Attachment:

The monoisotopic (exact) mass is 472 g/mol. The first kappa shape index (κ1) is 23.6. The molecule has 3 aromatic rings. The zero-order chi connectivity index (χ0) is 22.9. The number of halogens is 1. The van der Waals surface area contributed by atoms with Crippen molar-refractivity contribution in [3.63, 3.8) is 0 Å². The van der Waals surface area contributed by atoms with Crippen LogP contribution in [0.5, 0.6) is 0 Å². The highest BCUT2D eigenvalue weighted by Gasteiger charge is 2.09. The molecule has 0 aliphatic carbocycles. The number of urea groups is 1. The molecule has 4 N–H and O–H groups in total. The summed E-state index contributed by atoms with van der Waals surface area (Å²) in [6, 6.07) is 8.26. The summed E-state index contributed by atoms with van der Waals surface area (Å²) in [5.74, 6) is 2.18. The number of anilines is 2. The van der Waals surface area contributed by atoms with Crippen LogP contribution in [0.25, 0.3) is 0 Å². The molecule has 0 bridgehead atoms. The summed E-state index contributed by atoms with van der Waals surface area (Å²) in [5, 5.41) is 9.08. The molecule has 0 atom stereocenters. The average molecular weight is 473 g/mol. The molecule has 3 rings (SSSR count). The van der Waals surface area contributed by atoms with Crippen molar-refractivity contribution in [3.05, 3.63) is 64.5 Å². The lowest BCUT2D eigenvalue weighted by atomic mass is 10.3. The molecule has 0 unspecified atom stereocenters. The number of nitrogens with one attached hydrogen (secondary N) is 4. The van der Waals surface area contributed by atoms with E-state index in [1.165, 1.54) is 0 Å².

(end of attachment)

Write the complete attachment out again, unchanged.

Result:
The monoisotopic (exact) mass is 472 g/mol. The first kappa shape index (κ1) is 23.6. The molecule has 3 aromatic rings. The zero-order chi connectivity index (χ0) is 22.9. The number of halogens is 1. The van der Waals surface area contributed by atoms with Crippen molar-refractivity contribution in [3.63, 3.8) is 0 Å². The van der Waals surface area contributed by atoms with Crippen LogP contribution in [0.5, 0.6) is 0 Å². The highest BCUT2D eigenvalue weighted by Gasteiger charge is 2.09. The molecule has 0 aliphatic carbocycles. The number of urea groups is 1. The molecule has 4 N–H and O–H groups in total. The summed E-state index contributed by atoms with van der Waals surface area (Å²) in [6, 6.07) is 8.26. The summed E-state index contributed by atoms with van der Waals surface area (Å²) in [5.74, 6) is 2.18. The number of anilines is 2. The van der Waals surface area contributed by atoms with Crippen LogP contribution in [0.25, 0.3) is 0 Å². The molecule has 0 bridgehead atoms. The summed E-state index contributed by atoms with van der Waals surface area (Å²) in [5, 5.41) is 9.08. The molecule has 0 atom stereocenters. The average molecular weight is 473 g/mol. The molecule has 3 rings (SSSR count). The van der Waals surface area contributed by atoms with Crippen molar-refractivity contribution in [3.05, 3.63) is 64.5 Å². The lowest BCUT2D eigenvalue weighted by atomic mass is 10.3. The molecule has 0 unspecified atom stereocenters. The number of nitrogens with one attached hydrogen (secondary N) is 4. The van der Waals surface area contributed by atoms with E-state index in [1.165, 1.54) is 0 Å².